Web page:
It could have all been different. Tonight, when the Red Wings and Hurricanes skate out for Game 3 in Raleigh, the first Stanley Cup final in North Carolina, and the building explodes and the Wings are roundly booed and the Hurricanes are cheered so loudly you’ll need concrete in your ears, it could have all been reversed for Sergei Fedorov.
He could have been on the side of the angels.
Their angels, of course. Fedorov, you’ll recall, was offered a king’s ransom to join the budding Carolina franchise four years ago. Peter Karmanos, the Detroit-born Hurricanes owner, loved the idea of signing Fedorov or, short of that, at least jacking up Mike Ilitch’s payroll.
He succeeded at the latter. The Wings reluctantly matched the $38-million offer sheet — easily making Fedorov the team’s highest-paid player at the time — but hardly its most popular.
“I remember those days well,” Fedorov said, preparing to leave for the plane Friday afternoon. “During warm-ups at Joe Louis Arena, I would hear the people booing me.”
He paused. Then the 32-year-old forward said something notable. “Maybe I deserved some of it. I didn’t really talk to the media or anyone about my situation, to try and explain my side. My agents advised me not to. And maybe I didn’t want to.
“I think I took it a little too personal.”
Hmm. I can’t tell you everything about Sergei Fedorov, but I can tell you this: He wouldn’t have said that in 1998.
Image, reputation important
Fedorov, for my money, has been the Wings’ most consistently excellent player throughout the past few playoff weeks. He flies on the ice. He plays huge minutes. He is a swingman for the Wings whenever injury or fatigue plagues other forwards. He kills penalties, he shadows attackers, he leads the rushes into the other team’s zone and, as if this weren’t enough, he’s had some huge goals when Detroit most needed them.
He is behind only Steve Yzerman in playoff points and assists. But then, Fedorov was always gifted from the gods. What makes this year’s campaign more special is the lack of attitude or aloofness. There is no pouting, no finger pointing, no veiled complaints about playing time.
When I asked him why, Fedorov, as often happens, answered with something from leftfield.
“I had an embarrassing incident happen not too long ago, when I run too close to the law.”
He was referring to an impaired driving charge in Royal Oak last September, after he swerved his black BMW around a stopped car and ran a red light. Police said Fedorov registered a blood-alcohol level of .09 percent, just below the drunken mark, but above the .08 impaired limit.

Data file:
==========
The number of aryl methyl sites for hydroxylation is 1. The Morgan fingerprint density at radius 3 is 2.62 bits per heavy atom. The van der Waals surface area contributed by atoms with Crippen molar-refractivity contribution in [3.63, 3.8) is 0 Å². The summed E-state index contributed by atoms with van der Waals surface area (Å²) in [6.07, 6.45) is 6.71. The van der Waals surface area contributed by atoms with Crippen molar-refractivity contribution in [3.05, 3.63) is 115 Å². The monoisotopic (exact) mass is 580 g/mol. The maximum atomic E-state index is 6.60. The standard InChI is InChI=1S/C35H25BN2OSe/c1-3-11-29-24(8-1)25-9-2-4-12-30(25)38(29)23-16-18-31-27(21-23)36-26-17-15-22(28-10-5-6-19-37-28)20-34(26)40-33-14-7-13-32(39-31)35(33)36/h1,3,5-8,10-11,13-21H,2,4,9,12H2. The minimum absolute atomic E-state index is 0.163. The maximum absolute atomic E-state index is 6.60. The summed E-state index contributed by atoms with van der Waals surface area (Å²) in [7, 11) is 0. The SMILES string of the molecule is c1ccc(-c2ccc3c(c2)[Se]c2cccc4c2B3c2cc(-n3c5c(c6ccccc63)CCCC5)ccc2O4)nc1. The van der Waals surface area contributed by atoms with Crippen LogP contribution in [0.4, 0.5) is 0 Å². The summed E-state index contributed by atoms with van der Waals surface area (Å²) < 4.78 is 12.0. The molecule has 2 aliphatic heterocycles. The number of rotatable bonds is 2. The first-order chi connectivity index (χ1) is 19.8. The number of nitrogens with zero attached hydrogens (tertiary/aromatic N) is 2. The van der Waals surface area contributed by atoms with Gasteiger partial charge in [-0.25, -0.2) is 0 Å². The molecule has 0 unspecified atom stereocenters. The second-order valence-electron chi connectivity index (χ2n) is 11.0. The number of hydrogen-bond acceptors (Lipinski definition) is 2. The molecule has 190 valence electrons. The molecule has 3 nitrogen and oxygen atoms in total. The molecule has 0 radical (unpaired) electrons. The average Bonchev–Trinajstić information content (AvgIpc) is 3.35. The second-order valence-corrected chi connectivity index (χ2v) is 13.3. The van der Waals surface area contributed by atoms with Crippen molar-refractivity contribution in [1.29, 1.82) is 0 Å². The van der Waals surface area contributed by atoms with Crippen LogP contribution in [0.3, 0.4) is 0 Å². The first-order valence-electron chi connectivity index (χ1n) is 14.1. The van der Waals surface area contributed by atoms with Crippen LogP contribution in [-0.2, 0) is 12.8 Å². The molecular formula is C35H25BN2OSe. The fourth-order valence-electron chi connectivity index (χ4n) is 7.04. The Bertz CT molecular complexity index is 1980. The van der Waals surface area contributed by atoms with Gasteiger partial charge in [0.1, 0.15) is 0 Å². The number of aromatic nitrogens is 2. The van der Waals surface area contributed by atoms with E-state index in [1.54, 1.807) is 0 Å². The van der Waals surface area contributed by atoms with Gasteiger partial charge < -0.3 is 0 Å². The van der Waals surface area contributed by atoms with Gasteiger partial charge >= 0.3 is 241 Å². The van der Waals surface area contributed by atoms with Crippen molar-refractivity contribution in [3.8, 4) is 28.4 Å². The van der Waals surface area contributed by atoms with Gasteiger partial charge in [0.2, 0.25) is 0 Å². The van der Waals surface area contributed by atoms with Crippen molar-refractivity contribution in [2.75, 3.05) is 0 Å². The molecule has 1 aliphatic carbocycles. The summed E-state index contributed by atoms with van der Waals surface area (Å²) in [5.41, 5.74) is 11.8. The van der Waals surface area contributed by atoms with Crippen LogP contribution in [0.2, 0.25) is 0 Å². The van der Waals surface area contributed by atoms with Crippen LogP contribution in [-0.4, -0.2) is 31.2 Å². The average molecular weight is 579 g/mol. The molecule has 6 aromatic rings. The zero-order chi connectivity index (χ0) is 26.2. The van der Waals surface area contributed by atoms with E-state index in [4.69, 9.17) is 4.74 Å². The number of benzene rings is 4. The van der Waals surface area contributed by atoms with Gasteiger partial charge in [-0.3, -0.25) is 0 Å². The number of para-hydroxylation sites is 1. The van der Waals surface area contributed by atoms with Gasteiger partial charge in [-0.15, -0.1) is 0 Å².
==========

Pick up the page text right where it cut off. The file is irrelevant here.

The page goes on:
It was not huge news. But it mattered to Fedorov. He worried about his image and his standing. In the months that followed, he said he came to lean on some new friends, particularly an Italian family in West Bloomfield, who have helped him put things into perspective.
“They have become good friends,” he said. “I have people to talk to. It has helped me. If we win the Cup, I want to take it and share it with them.”
Speed, skating prowess remain
Remember those white skates Fedorov used to wear? He still has them.
“They are in my museum,” he said.
You have a museum?
“Well, my basement. I keep stuff there.”
Museum. Basement. What’s the difference? The fact is, those white skates, part of a huge Nike campaign, were the kind of thing that made Fedorov stand out, or worse, look like he was trying to stand out.
He doesn’t wear them now. He looks the same as the other Red Wings — except he often skates faster and is more effective.
Let’s face it. It is a joy to watch Fedorov play. Even his critics admit that. The fluidity, the skating prowess, the crisp passing — and now, more and more, the defense. “I would like to be able to play well enough to be considered again for the Selke Trophy (for best defensive forward, which he won in 1994 and ’96). I want to prove to myself that I can still be good at both ends.”
Four years ago, after he signed back with Detroit, Fedorov found Ilitch and quietly assured him, “I will earn every penny.”
The ledger sheet is quickly balancing. Tonight, in Raleigh, when the Wings are introduced and the boos rain down, most of them will be fueled with anger. A few will be tinged with regret.
Contact MITCH ALBOM at 313-223-4581 or firstname.lastname@example.org.